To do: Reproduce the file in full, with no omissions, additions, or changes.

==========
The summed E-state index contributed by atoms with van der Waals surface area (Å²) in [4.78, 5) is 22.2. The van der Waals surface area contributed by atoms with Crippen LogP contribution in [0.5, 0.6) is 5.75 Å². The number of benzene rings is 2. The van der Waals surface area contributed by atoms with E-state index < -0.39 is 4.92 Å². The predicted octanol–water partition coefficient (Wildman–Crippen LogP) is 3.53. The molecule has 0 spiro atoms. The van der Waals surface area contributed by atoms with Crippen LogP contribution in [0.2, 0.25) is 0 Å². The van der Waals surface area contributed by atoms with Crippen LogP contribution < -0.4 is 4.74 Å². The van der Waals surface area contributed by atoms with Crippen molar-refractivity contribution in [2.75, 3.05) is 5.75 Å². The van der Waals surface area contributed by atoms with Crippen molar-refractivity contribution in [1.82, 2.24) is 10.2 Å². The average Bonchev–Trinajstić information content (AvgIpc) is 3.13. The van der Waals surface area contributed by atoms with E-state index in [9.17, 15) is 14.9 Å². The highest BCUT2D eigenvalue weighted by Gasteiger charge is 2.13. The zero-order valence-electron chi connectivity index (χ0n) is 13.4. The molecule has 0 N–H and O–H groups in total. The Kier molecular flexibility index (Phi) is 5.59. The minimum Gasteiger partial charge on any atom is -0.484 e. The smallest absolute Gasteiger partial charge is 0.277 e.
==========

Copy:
The summed E-state index contributed by atoms with van der Waals surface area (Å²) in [4.78, 5) is 22.2. The van der Waals surface area contributed by atoms with Crippen LogP contribution in [0.5, 0.6) is 5.75 Å². The number of benzene rings is 2. The van der Waals surface area contributed by atoms with E-state index < -0.39 is 4.92 Å². The predicted octanol–water partition coefficient (Wildman–Crippen LogP) is 3.53. The molecule has 0 spiro atoms. The van der Waals surface area contributed by atoms with Crippen LogP contribution in [0.2, 0.25) is 0 Å². The van der Waals surface area contributed by atoms with Crippen LogP contribution < -0.4 is 4.74 Å². The van der Waals surface area contributed by atoms with Crippen molar-refractivity contribution in [2.75, 3.05) is 5.75 Å². The van der Waals surface area contributed by atoms with Crippen molar-refractivity contribution in [1.82, 2.24) is 10.2 Å². The average Bonchev–Trinajstić information content (AvgIpc) is 3.13. The van der Waals surface area contributed by atoms with E-state index in [9.17, 15) is 14.9 Å². The highest BCUT2D eigenvalue weighted by Gasteiger charge is 2.13. The zero-order valence-electron chi connectivity index (χ0n) is 13.4. The molecule has 0 N–H and O–H groups in total. The Kier molecular flexibility index (Phi) is 5.59. The minimum Gasteiger partial charge on any atom is -0.484 e. The smallest absolute Gasteiger partial charge is 0.277 e.